Do you know what the difference is between a WordPress theme and a WordPress plugin? For the longest time I did not.
Many may say it doesn’t matter knowing which is which. But let me tell you a short story from back when I was a beginner…when knowing the difference would have helped.
When My Site Stopped Working
The first few WordPress websites I built, I honestly didn’t have a clue what I was doing. Around this time, I started building a real estate website.
I first went searching for a WordPress theme that was made for real estate websites and found a perfect one: it was only $50, had a visual drag and drop editor (so I didn’t have to mess with any code), had built-in sliders, and even had a way for the user to input real estate listings.
I spent an entire month fine tuning each and every aspect of that site so it looked perfect. When I turned it over to the client, they were extremely happy.
About six months later, they came back asking if it was possible to change the theme; they had rebranded their company and wanted the website to reflect their new look.
“Sure, that’s no problem,” I naively said. “Should take me less than an hour to switch out themes.”
But once I switched themes, I ran into a huge problem: all the work I had done in the drag-and-drop editor turned into some strange code I later learned were shortcodes. All of the sliders I had built just disappeared. And those real estate listings… gone.
If I switched back to the old theme, everything came back. But there was no simple way for me to switch themes without a ton of additional work rebuilding the site.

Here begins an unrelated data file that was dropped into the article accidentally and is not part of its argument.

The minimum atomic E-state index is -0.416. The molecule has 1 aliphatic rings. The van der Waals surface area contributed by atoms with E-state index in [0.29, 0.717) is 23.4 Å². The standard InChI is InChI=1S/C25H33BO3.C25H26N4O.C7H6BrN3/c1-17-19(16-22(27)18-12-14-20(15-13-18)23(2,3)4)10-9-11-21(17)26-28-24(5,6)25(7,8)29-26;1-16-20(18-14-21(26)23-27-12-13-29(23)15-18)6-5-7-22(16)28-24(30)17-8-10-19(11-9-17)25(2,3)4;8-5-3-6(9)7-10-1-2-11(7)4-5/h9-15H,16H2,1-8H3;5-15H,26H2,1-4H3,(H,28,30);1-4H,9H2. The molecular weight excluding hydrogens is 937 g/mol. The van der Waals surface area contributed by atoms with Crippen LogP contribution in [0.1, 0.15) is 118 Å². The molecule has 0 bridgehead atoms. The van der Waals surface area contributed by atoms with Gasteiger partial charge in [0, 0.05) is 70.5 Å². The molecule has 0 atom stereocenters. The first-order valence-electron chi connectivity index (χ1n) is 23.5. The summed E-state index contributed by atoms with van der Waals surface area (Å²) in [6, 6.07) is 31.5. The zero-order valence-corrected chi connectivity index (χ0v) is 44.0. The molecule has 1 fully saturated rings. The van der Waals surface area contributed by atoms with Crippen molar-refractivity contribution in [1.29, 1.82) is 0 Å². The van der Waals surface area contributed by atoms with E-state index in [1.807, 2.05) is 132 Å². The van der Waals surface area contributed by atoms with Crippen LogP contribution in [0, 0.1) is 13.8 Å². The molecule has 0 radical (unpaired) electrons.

Why You Need to Know the Difference
Even if you aren’t a hardcore developer, even if you are just getting started with WordPress, you want to understand the difference between a theme and a plugin so you don’t get stuck in the same situation I did.
What I’ll be covering in this article are considered best practices in the WordPress community. They are guidelines. And like any guideline, there is a time and place to go outside the guidelines.
But before you do, you need to understand them and what will happen when you don’t follow them.
So let’s jump in to this discussion by first exploring what WordPress themes do.
What Is a Theme?
If we were to compare a WordPress website to a car, the theme is like the car’s exterior. It controls the visual aspect of your website: the design, colors, layouts, etc.
My favorite technical description of a WordPress theme comes from Mick Olinik. He says the theme controls the “Display Logic.”
In essence, the theme takes all the information that is stored on your site (posts, pages, sidebars, etc.) and determines how to organize and display it to your visitors.
For instance, if we have a blog page, the theme will control the look of the header and footer, and also determine how each post is displayed: Should each have an image? Should there be an author name with a date? How large should each title be? What color should the title be?
An example of a theme is the Twenty Fifteen theme, which you’ll find in almost every new WordPress install.